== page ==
Undeniably, the internet has become an important constant and mainstay of societies worldwide. Brave new worlds are opening up: Before going on holiday, do you have to go to a travel agency and endure annoyingly long consultations? Passé! Nowadays, people book online as a matter of course. Whether it is a flight, hotel, restaurant, or an Uber – everything can be done quickly and easily from your mobile phone.
But where there is light, there is shadow. Or, to put it more gallantly: With its numerous advantages, the much-vaunted digitalised world also brings challenges regarding data protection, responsibility, and jurisdiction. And to meet these new realities, the European Union (EU) has introduced the Digital Services Act (DSA). The DSA is a landmark law that redefines the rules for accountability of online platforms and the protection of users’ rights in the digital world.
Background to the Digital Services Act
The origins of the DSA date back to the year 2000, when the EU adopted the E-Commerce Directive, which formed the basis for the liability limitations of online platforms. However, over the years, it became apparent that this directive no longer met the current requirements. Still, above all the developments of the digital world – it was outdated in several respects. The DSA was created to close this gap. In a recent announcement, online platforms had to disclose their user numbers by 17 February 2023. The European Commission has determined that platforms or search engines with more than 45 million users, which corresponds to 10% of the European population, are classified as “very large online platforms” or “very large online search engines”.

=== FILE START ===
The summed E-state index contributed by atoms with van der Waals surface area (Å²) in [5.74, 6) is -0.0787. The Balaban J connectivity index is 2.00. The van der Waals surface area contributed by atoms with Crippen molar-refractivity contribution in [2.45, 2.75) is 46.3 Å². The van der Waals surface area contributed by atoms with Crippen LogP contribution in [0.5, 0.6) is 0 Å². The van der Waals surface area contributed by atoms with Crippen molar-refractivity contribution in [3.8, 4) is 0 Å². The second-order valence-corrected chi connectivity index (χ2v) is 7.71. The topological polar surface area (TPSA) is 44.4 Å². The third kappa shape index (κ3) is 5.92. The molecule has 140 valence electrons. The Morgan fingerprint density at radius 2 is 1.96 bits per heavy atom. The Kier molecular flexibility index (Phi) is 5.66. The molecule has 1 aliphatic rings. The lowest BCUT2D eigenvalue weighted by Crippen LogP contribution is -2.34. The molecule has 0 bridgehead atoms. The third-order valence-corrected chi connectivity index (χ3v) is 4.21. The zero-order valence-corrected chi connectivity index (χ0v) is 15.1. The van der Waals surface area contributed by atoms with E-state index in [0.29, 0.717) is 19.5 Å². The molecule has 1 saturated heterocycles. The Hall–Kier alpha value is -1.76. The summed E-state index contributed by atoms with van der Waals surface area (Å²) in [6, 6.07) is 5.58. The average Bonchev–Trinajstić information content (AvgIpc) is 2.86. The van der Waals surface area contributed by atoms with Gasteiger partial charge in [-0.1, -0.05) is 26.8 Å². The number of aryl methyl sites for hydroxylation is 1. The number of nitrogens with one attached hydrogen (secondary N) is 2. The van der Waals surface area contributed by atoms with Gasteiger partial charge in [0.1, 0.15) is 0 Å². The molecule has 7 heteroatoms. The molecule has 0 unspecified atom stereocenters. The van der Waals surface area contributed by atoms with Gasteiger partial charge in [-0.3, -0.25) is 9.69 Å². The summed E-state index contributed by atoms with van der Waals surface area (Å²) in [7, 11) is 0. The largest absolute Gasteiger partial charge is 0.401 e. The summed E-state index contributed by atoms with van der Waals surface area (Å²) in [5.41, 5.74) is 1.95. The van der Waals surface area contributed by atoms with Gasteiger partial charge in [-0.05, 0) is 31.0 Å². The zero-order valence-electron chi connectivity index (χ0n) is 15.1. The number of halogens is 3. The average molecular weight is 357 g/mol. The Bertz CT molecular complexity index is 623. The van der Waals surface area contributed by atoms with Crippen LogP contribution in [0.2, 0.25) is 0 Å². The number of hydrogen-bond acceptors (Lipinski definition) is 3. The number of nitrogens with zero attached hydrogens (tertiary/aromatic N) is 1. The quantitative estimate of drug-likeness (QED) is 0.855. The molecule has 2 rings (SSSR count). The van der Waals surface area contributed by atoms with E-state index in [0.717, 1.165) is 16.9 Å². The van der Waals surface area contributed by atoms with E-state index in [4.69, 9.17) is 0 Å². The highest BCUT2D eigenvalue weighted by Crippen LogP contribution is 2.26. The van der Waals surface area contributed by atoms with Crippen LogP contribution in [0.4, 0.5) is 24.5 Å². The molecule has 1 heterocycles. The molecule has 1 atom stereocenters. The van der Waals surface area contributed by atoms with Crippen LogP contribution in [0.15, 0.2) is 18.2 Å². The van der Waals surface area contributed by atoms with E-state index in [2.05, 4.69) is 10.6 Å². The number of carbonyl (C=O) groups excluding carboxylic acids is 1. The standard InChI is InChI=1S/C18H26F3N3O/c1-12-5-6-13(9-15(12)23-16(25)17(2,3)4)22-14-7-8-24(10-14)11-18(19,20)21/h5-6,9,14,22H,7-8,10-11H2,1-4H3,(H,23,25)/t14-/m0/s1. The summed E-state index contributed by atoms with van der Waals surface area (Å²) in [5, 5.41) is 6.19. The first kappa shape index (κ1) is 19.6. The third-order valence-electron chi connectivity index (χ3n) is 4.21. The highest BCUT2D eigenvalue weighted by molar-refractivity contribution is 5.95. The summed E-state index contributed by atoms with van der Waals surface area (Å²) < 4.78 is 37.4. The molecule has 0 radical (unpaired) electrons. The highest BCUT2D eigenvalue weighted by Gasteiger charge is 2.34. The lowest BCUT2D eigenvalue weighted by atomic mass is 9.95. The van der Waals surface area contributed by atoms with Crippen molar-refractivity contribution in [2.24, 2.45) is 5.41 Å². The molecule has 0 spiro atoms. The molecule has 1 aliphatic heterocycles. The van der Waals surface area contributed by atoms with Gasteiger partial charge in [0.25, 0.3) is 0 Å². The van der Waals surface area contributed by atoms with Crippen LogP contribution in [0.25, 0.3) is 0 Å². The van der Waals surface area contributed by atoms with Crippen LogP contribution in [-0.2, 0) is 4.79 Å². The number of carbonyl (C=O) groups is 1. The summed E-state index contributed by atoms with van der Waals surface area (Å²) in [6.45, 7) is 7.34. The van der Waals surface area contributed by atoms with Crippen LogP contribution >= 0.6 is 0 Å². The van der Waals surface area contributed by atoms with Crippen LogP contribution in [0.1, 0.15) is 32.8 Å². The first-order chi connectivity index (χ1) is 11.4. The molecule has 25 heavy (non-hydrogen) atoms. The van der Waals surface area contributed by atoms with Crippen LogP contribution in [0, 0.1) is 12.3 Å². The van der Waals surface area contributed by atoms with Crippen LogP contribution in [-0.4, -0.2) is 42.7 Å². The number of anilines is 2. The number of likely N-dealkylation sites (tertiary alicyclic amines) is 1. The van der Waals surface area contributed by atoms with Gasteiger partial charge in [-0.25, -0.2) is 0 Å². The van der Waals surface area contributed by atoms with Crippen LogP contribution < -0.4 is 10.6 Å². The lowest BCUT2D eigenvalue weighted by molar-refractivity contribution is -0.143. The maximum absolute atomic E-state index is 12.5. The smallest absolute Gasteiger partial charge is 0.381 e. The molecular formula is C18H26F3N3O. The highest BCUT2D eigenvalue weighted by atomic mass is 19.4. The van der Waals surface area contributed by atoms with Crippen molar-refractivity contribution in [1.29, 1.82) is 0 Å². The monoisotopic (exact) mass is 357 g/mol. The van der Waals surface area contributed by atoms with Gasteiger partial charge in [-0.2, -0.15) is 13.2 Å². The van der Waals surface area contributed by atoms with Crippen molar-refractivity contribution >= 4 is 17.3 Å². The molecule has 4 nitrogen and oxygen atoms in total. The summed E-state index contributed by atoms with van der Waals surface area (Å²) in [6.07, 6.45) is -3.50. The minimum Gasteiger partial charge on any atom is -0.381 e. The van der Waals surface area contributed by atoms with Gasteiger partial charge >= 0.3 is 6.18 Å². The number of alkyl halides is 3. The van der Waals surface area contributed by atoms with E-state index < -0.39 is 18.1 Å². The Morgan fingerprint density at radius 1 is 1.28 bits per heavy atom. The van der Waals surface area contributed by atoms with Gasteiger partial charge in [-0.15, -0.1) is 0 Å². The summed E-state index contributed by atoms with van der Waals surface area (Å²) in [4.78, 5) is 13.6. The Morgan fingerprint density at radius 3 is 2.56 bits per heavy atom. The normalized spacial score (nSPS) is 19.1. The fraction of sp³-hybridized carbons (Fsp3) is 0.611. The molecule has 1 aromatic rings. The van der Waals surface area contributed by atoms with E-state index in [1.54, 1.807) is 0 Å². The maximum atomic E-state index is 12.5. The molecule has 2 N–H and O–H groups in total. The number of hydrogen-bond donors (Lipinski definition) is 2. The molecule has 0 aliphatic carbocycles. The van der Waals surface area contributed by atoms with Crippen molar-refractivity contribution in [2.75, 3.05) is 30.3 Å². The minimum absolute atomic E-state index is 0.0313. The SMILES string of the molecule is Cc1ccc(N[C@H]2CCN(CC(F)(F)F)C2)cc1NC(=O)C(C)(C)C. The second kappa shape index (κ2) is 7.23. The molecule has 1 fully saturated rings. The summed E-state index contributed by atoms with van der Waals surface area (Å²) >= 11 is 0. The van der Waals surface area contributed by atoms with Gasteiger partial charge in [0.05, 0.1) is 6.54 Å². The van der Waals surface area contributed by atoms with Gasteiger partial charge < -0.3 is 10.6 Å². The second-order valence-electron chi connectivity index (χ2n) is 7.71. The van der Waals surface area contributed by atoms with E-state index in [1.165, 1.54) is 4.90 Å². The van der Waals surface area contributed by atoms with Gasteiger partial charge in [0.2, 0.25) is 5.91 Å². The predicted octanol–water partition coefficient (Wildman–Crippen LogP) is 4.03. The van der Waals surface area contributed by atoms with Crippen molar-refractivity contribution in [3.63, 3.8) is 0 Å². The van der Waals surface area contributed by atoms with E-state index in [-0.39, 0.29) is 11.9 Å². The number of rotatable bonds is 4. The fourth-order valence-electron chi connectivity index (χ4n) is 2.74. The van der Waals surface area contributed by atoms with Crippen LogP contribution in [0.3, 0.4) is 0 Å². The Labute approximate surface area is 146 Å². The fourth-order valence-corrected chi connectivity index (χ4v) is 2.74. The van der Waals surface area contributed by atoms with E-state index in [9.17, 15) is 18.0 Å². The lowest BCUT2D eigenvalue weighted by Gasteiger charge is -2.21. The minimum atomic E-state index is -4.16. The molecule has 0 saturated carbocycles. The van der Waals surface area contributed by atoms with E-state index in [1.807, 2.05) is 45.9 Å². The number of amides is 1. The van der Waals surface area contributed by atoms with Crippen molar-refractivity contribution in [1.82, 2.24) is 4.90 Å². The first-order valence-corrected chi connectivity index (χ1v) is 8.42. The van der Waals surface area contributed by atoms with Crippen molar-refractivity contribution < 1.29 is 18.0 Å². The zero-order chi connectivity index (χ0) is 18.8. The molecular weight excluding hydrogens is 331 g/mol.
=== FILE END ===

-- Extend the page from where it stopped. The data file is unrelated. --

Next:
This category of services is more strictly regulated and has four months to comply with the demands of the data protection authority. This includes conducting and submitting the first annual risk assessment to the European Commission.
EU member states are required to appoint digital service coordinators by 17 February 2024. This regulation also affects online platforms with less than 45 million active users, which must nevertheless comply with all digital services regulations.
Accordingly, the DSA aims to strengthen consumer protection, thus primarily users, in the digital space by updating and clarifying the framework for the regulation of online platforms, such as social media, e-commerce websites and other digital service providers. By introducing transparency and liability rules, the DSA aims to ensure that user rights are protected and that the responsibility of online platforms is guaranteed.
The DSA – where does it apply?
The importance of the DSA for society can be summarised in three primary areas:
- Protection of users’ rights: the DSA provides better protection by setting clear rules for removing illegal content, combating disinformation, and upholding freedom of expression. This promotes a safer and more responsible online environment.